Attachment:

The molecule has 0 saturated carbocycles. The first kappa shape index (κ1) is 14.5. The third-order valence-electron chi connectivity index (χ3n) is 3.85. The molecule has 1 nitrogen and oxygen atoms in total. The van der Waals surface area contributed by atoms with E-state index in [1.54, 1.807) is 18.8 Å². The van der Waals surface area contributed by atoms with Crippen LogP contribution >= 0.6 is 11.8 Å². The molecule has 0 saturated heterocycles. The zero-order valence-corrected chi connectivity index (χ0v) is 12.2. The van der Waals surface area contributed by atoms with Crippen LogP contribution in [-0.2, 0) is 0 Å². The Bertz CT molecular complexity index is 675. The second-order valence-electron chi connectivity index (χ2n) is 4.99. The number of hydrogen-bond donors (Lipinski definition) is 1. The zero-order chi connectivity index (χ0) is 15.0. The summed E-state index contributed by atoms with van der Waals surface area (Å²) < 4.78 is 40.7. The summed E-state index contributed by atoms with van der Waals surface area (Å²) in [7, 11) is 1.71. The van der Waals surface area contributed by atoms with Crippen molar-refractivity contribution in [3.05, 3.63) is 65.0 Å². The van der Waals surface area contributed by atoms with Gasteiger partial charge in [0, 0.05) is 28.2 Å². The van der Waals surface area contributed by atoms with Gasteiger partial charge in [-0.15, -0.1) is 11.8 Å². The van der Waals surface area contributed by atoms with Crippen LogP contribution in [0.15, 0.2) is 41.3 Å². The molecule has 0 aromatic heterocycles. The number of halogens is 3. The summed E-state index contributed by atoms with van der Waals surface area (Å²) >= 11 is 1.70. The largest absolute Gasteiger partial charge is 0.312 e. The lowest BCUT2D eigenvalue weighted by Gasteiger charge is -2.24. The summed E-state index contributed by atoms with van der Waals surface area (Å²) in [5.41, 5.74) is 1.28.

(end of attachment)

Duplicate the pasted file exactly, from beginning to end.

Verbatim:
The molecule has 0 saturated carbocycles. The first kappa shape index (κ1) is 14.5. The third-order valence-electron chi connectivity index (χ3n) is 3.85. The molecule has 1 nitrogen and oxygen atoms in total. The van der Waals surface area contributed by atoms with E-state index in [1.54, 1.807) is 18.8 Å². The van der Waals surface area contributed by atoms with Crippen LogP contribution >= 0.6 is 11.8 Å². The molecule has 0 saturated heterocycles. The zero-order valence-corrected chi connectivity index (χ0v) is 12.2. The van der Waals surface area contributed by atoms with Crippen LogP contribution in [-0.2, 0) is 0 Å². The Bertz CT molecular complexity index is 675. The second-order valence-electron chi connectivity index (χ2n) is 4.99. The number of hydrogen-bond donors (Lipinski definition) is 1. The zero-order chi connectivity index (χ0) is 15.0. The summed E-state index contributed by atoms with van der Waals surface area (Å²) < 4.78 is 40.7. The summed E-state index contributed by atoms with van der Waals surface area (Å²) in [7, 11) is 1.71. The van der Waals surface area contributed by atoms with Crippen molar-refractivity contribution in [3.05, 3.63) is 65.0 Å². The van der Waals surface area contributed by atoms with Gasteiger partial charge in [0, 0.05) is 28.2 Å². The van der Waals surface area contributed by atoms with Gasteiger partial charge in [-0.15, -0.1) is 11.8 Å². The van der Waals surface area contributed by atoms with Crippen LogP contribution in [0.15, 0.2) is 41.3 Å². The molecule has 0 aromatic heterocycles. The number of halogens is 3. The summed E-state index contributed by atoms with van der Waals surface area (Å²) >= 11 is 1.70. The largest absolute Gasteiger partial charge is 0.312 e. The lowest BCUT2D eigenvalue weighted by Gasteiger charge is -2.24. The summed E-state index contributed by atoms with van der Waals surface area (Å²) in [5.41, 5.74) is 1.28.